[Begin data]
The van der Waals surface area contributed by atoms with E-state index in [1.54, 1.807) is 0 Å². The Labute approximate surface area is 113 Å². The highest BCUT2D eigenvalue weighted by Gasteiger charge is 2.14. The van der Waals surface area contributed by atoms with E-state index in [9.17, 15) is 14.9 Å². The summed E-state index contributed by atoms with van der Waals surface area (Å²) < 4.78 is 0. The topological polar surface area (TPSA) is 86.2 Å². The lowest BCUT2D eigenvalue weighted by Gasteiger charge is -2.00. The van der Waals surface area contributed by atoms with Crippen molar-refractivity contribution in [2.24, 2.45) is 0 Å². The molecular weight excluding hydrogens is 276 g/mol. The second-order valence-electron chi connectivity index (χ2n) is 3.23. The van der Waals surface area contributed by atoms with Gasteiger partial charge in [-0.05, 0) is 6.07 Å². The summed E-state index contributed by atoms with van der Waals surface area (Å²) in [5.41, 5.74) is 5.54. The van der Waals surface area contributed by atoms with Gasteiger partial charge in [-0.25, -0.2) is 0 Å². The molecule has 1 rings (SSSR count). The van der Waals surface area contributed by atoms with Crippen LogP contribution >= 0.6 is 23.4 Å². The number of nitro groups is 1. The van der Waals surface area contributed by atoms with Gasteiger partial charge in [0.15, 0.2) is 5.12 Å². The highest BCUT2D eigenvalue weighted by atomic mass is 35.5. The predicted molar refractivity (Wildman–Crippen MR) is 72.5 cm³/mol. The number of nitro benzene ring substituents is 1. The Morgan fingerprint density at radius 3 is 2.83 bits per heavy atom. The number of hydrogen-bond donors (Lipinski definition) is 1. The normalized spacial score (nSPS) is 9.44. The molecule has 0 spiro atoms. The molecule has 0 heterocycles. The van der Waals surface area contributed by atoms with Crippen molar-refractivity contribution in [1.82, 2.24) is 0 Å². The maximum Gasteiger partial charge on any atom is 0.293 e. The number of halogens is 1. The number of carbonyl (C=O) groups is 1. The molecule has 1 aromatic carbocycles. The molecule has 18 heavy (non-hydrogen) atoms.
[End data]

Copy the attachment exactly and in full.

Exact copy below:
The van der Waals surface area contributed by atoms with E-state index in [1.54, 1.807) is 0 Å². The Labute approximate surface area is 113 Å². The highest BCUT2D eigenvalue weighted by Gasteiger charge is 2.14. The van der Waals surface area contributed by atoms with E-state index in [9.17, 15) is 14.9 Å². The summed E-state index contributed by atoms with van der Waals surface area (Å²) < 4.78 is 0. The topological polar surface area (TPSA) is 86.2 Å². The lowest BCUT2D eigenvalue weighted by Gasteiger charge is -2.00. The van der Waals surface area contributed by atoms with Crippen molar-refractivity contribution in [2.24, 2.45) is 0 Å². The molecular weight excluding hydrogens is 276 g/mol. The second-order valence-electron chi connectivity index (χ2n) is 3.23. The van der Waals surface area contributed by atoms with Gasteiger partial charge in [-0.05, 0) is 6.07 Å². The summed E-state index contributed by atoms with van der Waals surface area (Å²) in [5.41, 5.74) is 5.54. The van der Waals surface area contributed by atoms with Gasteiger partial charge in [-0.25, -0.2) is 0 Å². The molecule has 1 rings (SSSR count). The van der Waals surface area contributed by atoms with Crippen LogP contribution >= 0.6 is 23.4 Å². The number of nitro groups is 1. The van der Waals surface area contributed by atoms with Gasteiger partial charge in [0.15, 0.2) is 5.12 Å². The highest BCUT2D eigenvalue weighted by atomic mass is 35.5. The predicted molar refractivity (Wildman–Crippen MR) is 72.5 cm³/mol. The number of nitro benzene ring substituents is 1. The Morgan fingerprint density at radius 3 is 2.83 bits per heavy atom. The number of hydrogen-bond donors (Lipinski definition) is 1. The normalized spacial score (nSPS) is 9.44. The molecule has 0 spiro atoms. The molecule has 0 heterocycles. The van der Waals surface area contributed by atoms with Crippen molar-refractivity contribution in [1.82, 2.24) is 0 Å². The maximum Gasteiger partial charge on any atom is 0.293 e. The number of halogens is 1. The number of carbonyl (C=O) groups is 1. The molecule has 1 aromatic carbocycles. The molecule has 18 heavy (non-hydrogen) atoms.